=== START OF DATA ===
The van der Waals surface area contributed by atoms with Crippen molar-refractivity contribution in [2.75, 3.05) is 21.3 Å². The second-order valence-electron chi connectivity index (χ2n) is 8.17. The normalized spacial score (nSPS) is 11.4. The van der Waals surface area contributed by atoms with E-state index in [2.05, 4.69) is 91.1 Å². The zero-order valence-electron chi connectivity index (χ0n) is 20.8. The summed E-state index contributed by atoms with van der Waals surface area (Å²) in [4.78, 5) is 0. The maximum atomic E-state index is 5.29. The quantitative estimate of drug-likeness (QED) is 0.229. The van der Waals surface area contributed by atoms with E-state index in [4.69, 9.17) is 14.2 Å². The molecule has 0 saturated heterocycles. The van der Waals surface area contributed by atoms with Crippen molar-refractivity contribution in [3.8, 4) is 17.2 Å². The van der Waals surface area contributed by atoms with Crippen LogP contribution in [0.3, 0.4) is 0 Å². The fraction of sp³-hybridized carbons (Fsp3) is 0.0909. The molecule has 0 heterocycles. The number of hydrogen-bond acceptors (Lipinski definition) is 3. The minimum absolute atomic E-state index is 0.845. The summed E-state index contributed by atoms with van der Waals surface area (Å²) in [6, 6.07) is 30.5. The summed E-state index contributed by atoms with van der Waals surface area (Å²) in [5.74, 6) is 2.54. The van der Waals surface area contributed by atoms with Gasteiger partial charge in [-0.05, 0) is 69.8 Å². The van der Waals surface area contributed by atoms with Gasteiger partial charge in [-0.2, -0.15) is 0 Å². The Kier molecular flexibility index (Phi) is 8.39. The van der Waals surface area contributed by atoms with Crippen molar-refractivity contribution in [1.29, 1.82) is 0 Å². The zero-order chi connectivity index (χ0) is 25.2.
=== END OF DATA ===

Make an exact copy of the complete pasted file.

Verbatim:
The van der Waals surface area contributed by atoms with Crippen molar-refractivity contribution in [2.75, 3.05) is 21.3 Å². The second-order valence-electron chi connectivity index (χ2n) is 8.17. The normalized spacial score (nSPS) is 11.4. The van der Waals surface area contributed by atoms with E-state index in [2.05, 4.69) is 91.1 Å². The zero-order valence-electron chi connectivity index (χ0n) is 20.8. The summed E-state index contributed by atoms with van der Waals surface area (Å²) in [4.78, 5) is 0. The maximum atomic E-state index is 5.29. The quantitative estimate of drug-likeness (QED) is 0.229. The van der Waals surface area contributed by atoms with E-state index in [4.69, 9.17) is 14.2 Å². The molecule has 0 saturated heterocycles. The van der Waals surface area contributed by atoms with Crippen molar-refractivity contribution in [3.8, 4) is 17.2 Å². The van der Waals surface area contributed by atoms with Crippen LogP contribution in [0.3, 0.4) is 0 Å². The fraction of sp³-hybridized carbons (Fsp3) is 0.0909. The molecule has 0 heterocycles. The number of hydrogen-bond acceptors (Lipinski definition) is 3. The minimum absolute atomic E-state index is 0.845. The summed E-state index contributed by atoms with van der Waals surface area (Å²) in [6, 6.07) is 30.5. The summed E-state index contributed by atoms with van der Waals surface area (Å²) in [5.74, 6) is 2.54. The van der Waals surface area contributed by atoms with Gasteiger partial charge in [-0.05, 0) is 69.8 Å². The van der Waals surface area contributed by atoms with Gasteiger partial charge in [-0.2, -0.15) is 0 Å². The Kier molecular flexibility index (Phi) is 8.39. The van der Waals surface area contributed by atoms with Crippen molar-refractivity contribution in [1.29, 1.82) is 0 Å². The zero-order chi connectivity index (χ0) is 25.2.